We cannot lose the bipartisan appeal of these core values because of one political moment. I’ve had great urbanist conversations with Tea Party activists and radical environmentalists, and I’ve worked alongside struggling communities and residents of every color, creed, and class. Open community engagement is a fundamental principle of New Urbanism—and while we can absolutely improve on this process, it is not something to be abandoned or “reframed.”

Finally, as I’ve said before, cities and towns are emerging as America’s leading innovators in placemaking and government. From innovation districts and development financing to climate change and equitable neighborhoods, our cities are the new urbanist laboratories, creating and embracing new strategies and practices faster than any other level of government. Regardless of what the federal government does, this is a trend that will continue to gain strength—and we should focus much of our energy there.

This is not to say we have an easy road ahead. Once, in 2004, the then-EPA Administrator Michael O. Leavitt gave a keynote for the smart growth awards. I was thinking the former three-term Governor of Utah might speak on their success with Envision Utah. Instead of engaging on the issue, or reading the speech we prepared, the newly appointed Administrator spoke fondly of his favorite tree in his backyard and his adventures golfing. That man is now a key figure in Trump’s transition team.

But the New Urbanist movement wasn’t built in a day and it isn’t going away. It speaks to all kinds of places and people, from thriving urban neighborhoods to rural Main Streets, and it has weathered storms before. What we’ve been doing for decades has worked, and will continue to work, and our regions, cities, and towns will continue to thrive.

Hold steady friends, we’ve got this.

Original article.

Oct 132016
 

OCPG member, and videographer Aurelio Ocampo (Red Sky Productions – www.RedSkyPro.com), recently released this brilliant short video on the Downtown Oxnard Vision Plan Charrette process. Aurelio clearly and beautifully documents the Charrette event that took place over a 5 day period in January of 2016. Enjoy!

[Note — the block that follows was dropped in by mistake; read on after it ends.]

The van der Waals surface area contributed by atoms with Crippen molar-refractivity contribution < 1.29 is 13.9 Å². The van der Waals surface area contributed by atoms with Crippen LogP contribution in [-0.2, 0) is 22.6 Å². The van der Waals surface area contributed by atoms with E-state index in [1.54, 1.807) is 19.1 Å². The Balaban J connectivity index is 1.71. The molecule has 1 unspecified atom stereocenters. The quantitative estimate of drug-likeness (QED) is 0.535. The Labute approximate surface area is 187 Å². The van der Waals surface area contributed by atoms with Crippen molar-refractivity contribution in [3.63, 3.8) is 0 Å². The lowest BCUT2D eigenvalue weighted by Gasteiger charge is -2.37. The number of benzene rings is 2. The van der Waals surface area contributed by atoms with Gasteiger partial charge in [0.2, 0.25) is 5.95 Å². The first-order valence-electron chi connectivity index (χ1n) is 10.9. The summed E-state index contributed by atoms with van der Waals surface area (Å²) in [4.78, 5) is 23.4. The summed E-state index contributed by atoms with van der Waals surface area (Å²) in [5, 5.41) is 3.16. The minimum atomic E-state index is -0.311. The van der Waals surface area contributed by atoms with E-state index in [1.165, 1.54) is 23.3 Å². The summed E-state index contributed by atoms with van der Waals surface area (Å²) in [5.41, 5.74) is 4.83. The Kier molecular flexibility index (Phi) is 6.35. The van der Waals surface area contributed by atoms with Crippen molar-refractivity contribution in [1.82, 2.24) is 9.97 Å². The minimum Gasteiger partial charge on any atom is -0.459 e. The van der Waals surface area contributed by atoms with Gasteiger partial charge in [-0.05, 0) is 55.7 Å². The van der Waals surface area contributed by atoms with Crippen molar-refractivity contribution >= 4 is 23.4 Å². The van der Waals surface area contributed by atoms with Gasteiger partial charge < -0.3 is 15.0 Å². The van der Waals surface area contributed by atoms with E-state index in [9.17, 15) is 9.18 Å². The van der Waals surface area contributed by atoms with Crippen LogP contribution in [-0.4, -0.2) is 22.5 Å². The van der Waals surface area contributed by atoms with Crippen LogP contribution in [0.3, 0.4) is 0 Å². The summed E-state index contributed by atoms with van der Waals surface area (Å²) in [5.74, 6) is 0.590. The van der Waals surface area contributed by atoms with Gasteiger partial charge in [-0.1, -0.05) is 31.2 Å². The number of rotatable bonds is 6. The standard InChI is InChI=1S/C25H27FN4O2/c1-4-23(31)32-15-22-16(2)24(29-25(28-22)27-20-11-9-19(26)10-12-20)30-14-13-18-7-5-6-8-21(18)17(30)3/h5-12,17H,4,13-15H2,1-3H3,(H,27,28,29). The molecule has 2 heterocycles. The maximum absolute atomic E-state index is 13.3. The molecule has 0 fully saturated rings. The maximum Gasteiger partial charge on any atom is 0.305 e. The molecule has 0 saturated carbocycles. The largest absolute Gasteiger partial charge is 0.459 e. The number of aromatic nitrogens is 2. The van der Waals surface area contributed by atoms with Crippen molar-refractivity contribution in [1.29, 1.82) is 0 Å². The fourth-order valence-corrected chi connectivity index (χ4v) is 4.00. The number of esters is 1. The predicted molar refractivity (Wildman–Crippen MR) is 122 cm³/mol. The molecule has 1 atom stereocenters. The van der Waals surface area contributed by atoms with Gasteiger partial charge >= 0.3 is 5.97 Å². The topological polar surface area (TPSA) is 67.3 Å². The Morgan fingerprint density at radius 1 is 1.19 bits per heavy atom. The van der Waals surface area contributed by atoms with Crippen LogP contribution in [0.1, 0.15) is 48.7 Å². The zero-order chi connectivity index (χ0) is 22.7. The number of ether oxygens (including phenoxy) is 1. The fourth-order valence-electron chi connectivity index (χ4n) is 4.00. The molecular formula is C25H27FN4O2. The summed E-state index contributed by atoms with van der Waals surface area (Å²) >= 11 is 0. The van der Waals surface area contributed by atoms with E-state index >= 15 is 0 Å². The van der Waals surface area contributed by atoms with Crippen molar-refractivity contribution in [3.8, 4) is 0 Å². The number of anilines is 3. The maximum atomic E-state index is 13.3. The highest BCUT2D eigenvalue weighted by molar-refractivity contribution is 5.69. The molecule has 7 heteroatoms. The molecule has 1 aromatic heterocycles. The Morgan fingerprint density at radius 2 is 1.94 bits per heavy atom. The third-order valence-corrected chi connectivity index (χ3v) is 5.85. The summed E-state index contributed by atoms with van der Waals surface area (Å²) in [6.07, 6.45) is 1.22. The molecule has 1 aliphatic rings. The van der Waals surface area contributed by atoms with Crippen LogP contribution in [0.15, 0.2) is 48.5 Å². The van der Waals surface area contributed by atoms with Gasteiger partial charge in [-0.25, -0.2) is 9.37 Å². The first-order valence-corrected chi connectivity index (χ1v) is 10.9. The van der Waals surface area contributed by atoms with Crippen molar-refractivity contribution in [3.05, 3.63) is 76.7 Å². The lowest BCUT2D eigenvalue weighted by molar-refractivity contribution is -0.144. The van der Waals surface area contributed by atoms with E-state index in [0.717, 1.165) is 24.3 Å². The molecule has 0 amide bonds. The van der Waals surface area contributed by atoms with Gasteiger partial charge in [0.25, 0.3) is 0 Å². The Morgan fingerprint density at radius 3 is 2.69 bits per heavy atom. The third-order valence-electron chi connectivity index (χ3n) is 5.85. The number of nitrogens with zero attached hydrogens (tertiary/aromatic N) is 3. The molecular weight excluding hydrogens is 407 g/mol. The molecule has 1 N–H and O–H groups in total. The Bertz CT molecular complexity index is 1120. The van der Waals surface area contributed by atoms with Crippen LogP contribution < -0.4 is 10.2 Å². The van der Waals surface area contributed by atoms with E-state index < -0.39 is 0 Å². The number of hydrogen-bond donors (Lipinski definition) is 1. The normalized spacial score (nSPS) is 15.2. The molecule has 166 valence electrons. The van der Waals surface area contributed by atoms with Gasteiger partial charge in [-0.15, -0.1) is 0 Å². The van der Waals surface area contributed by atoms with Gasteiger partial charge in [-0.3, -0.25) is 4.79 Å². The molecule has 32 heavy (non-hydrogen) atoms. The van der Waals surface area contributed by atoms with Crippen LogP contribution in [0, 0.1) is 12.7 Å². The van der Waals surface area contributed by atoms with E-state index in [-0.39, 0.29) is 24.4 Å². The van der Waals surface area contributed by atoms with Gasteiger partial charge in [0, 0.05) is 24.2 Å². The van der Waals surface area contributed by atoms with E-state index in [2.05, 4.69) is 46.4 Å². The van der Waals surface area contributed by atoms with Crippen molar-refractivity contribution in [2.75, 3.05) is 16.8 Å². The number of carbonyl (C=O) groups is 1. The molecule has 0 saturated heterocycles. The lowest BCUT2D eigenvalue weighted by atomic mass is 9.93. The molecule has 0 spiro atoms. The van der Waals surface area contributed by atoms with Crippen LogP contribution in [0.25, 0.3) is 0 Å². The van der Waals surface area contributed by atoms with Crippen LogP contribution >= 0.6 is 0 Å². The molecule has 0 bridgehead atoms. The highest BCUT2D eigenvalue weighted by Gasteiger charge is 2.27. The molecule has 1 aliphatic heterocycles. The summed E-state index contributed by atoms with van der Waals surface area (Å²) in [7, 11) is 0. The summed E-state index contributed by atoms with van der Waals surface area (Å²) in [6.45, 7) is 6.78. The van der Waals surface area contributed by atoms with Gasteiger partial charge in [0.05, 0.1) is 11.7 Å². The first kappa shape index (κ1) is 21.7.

Oct 012016
 

oxnard_performing_artsBy Steven Nash

The Oxnard Performing Arts & Convention Center (PACC) is a wonderful community asset. However, it could be much better. Its new executive director, Chelsea Reynolds, previously worked as a performing arts specialist with the Maryland-National Park and Planning Commission. Under Ms. Reynolds’ direction, the PACC increased its social media presence, launched a new website and connected to print and broadcast media. Ms. Reynolds is reaching out to promoters, which is putting the Oxnard PACC on the radar for a variety of touring acts. But it may not be enough.

The PACC opened in 1968. In addition to the main auditorium, it has two banquet rooms, five classrooms, outdoor stages and an attached youth center. The facility, which ideally would be self-sustaining, has long required subsidies from Oxnard’s general fund. The city’s contribution was $11.1 million from fiscal year 2003-04 through last summer. On top of that, Oxnard in June 2016 paid $2.8 million to erase accumulated fund deficits. The ongoing tab from the general fund is about $900,000 a year. That’s more than half of the center’s $1.5 million budget.
Nonprofit groups now pay half the rental rates commercial entities do. A worksheet provided to the board of directors showed more than $131,000 in rental fees were subsidized for nonprofits in the last fiscal year. Schools get space for free. Revenue from all rentals for the year totaled $585,655. The executive director told the board she is looking at putting a cap on the number of subsidized nonprofits. She also has started reserving dates — weekends, holidays — for potential commercial customers.

draculapaccI believe we can and should diversify the PACC’s mission and make it a true visual and performing arts center. The City should ask for something in return for its $900,000 a year subsidy. That something is physical space for the following. First, a multimedia studio to accommodate PEG (that’s Public, Educational and Government) programming could be carved out of the 5 classrooms. Perhaps a new structure could be built and paid for out of the over $2 million in PEG fees the City has available to fund such ventures. Certainly Measure O money (the ½ cent sales tax initiative to enhance city services) might also be utilized. A head end connection to the local cable franchise would allow real time broadcasting of PACC events which cannot occur presently. A studio would allow for the training of residents to produce their own content which could then be shown on the public access channel. Opportunities for collaboration with the City and local school districts would provide incredible opportunities for young and old alike.